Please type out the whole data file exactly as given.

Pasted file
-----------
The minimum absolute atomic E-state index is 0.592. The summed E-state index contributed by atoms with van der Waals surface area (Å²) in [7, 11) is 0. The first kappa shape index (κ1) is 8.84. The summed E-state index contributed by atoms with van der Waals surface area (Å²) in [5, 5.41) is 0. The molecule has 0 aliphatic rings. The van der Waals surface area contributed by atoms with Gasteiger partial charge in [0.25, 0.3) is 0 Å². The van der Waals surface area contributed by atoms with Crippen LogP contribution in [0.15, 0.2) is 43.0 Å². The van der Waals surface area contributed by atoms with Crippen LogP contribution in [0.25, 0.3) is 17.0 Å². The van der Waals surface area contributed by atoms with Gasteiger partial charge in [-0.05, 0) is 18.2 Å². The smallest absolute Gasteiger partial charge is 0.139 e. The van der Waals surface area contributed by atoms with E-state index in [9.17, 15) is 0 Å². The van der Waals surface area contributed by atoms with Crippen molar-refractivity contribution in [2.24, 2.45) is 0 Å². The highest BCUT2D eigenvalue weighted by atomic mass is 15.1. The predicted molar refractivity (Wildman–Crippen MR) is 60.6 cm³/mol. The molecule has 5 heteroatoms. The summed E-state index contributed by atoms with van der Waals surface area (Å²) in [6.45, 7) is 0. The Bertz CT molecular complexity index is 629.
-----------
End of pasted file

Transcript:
The minimum absolute atomic E-state index is 0.592. The summed E-state index contributed by atoms with van der Waals surface area (Å²) in [7, 11) is 0. The first kappa shape index (κ1) is 8.84. The summed E-state index contributed by atoms with van der Waals surface area (Å²) in [5, 5.41) is 0. The molecule has 0 aliphatic rings. The van der Waals surface area contributed by atoms with Gasteiger partial charge in [0.25, 0.3) is 0 Å². The van der Waals surface area contributed by atoms with Crippen LogP contribution in [0.15, 0.2) is 43.0 Å². The van der Waals surface area contributed by atoms with Crippen LogP contribution in [0.25, 0.3) is 17.0 Å². The van der Waals surface area contributed by atoms with Gasteiger partial charge in [-0.05, 0) is 18.2 Å². The smallest absolute Gasteiger partial charge is 0.139 e. The van der Waals surface area contributed by atoms with E-state index in [9.17, 15) is 0 Å². The van der Waals surface area contributed by atoms with Crippen molar-refractivity contribution in [2.24, 2.45) is 0 Å². The highest BCUT2D eigenvalue weighted by atomic mass is 15.1. The predicted molar refractivity (Wildman–Crippen MR) is 60.6 cm³/mol. The molecule has 5 heteroatoms. The summed E-state index contributed by atoms with van der Waals surface area (Å²) in [6.45, 7) is 0. The Bertz CT molecular complexity index is 629.